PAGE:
These manpower needs will call both for increasing our labor force by reducing unemployment and drawing in women and older workers, and for lengthening hours of work in essential industries. These manpower requirements can be met. There will be manpower shortages, but they can be solved.”
Following World War II, Washington set it as a priority that the labor force should steadily increase each year, in order to siphon off a portion of this growth for its military expansion. This goal was secretly given legal form as National Security Council Report 68. The goal of “full employment” was made the primary labor policy of Washington in 1946 and renewed in 1978.
“Full employment” in this case should be understood as full employment of labor power resources. In other words, it was the policy of the United States to seek full employment of its labor power resources for its strategic national ends. This “full employment” policy was sold to Americans as Washington’s commitment to providing a job to everyone who needed a job.
Which is fine and dandy, except at the same time, Washington was deliberately debasing the currency, driving up prices, and forcing more folks (particularly women) into the labor force to compensate for falling consumption, and moreover, forcing people to work well past their retirement. So what at first appears to be a benign policy, even an commendable agreement between Washington and its citizens that it would do everything in its power to create jobs, turns out to be a policy of forcing every person under its domination to look for work.
Children barely off the breast were abandoned to daycare warehouses, so mothers could find work just to pay for daycare; even substitute formulas for the breast were devised, so children could grow up attached to a rubber substitute for their mothers; essential functions within the home like child-rearing were thus commodified. And this, in turn, led to its own set of social ills, as women were assaulted by their bosses, discriminated against in their careers and under-paid — as the nation was convulsed with real or imagined terror of child abuse in day care centers. A generation of children were now referred to as “latch-key kids”, and teenage pregnancies proliferated. The elderly went back into the work force and became greeters at Wal-Mart, as people delayed or altogether gave up on the idea of retirement, unable to amass sufficient savings to stop working. Taking care of the elderly itself became a commodity sold as nursing home care.
Still, labor force participation increased despite these horrors.
Compulsory employment growth and debt: the hidden relationship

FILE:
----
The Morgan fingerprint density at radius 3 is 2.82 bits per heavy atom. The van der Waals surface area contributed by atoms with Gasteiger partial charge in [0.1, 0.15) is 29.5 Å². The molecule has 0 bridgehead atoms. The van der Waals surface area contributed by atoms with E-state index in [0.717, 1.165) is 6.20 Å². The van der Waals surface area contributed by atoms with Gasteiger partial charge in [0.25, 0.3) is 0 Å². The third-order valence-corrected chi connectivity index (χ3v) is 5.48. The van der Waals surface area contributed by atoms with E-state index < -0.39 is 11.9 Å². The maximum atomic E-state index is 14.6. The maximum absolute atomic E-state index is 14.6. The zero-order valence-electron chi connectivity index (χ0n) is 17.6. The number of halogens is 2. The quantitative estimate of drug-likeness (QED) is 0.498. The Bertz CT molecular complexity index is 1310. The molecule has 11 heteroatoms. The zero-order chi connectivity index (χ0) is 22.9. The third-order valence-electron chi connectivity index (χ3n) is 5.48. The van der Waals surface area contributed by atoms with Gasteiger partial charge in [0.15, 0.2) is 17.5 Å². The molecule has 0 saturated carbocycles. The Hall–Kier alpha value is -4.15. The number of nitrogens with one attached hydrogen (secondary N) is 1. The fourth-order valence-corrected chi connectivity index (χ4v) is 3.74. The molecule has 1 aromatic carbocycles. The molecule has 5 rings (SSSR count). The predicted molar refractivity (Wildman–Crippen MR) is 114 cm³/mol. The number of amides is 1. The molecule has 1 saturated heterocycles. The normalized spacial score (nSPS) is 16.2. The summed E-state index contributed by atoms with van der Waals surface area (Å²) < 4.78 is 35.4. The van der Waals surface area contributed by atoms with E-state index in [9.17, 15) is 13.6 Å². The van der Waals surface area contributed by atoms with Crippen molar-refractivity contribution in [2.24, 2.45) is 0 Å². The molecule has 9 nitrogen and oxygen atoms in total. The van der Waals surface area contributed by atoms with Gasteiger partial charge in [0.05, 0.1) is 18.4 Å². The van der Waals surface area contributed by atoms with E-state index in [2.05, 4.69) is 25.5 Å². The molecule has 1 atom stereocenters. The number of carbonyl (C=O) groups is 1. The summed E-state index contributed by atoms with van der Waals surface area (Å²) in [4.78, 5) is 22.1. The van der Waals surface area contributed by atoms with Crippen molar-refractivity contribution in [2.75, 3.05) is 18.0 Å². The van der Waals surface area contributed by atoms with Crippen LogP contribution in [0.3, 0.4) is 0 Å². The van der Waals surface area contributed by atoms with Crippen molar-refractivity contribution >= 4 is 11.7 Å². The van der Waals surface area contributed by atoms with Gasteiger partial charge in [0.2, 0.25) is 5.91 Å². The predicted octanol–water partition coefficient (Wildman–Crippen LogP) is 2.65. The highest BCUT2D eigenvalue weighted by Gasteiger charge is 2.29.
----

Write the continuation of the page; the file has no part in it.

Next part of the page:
Hand in hand with this goes the ever increasing accumulation of consumer debt that working folk used to compensate for stagnant wages, despite the fact that each family was working more hours than their parents had. And all of these ills, which list could be extended almost indefinitely, appeared to have no cause other than the individuals themselves. If someone ended up working in a Wal-Mart at 70, it was because they had not saved enough; if a woman abandoned her child to day care, it was because she or her husband had not spent enough time in college; if teenagers were now getting pregnant at 13, it was because the morals of society were collapsing.
No one looked at Washington and said, “You fuckers are responsible for this!” And, if by chance, someone did say this, it was only in the form: “You democrat fuckers have tied up the economy with your regulations”; or, “You Republican fuckers have crippled Washington to the point that government can’t provide enough stimulus to create full employment.”
No matter what the policy advocated — tax cuts or spending increases — there was always someone to assure us it would create jobs and pay for itself with “increased economic growth”. Through most of the period from at least 1980 until now the growth of employment has always been proportional to the increase in debt. From 1980 until at least 2006, the savings rate of American declined until it went negative entirely in 2004-2005. It is particularly interesting that the saving rate actually touched near zero just as the labor force participation rate reached its peak.
The problem with the latest employment figures, however, is not to be found in the effects of a rising participation rate on working families, either in the form of social ills or the accumulation of debt. It is that, no matter these ills and no matter the accumulation of debt, total hours of labor must increase — the fate of capitalism depends on this growth.
But, it is not increasing.
Why compulsory growth of employment is necessary for Washington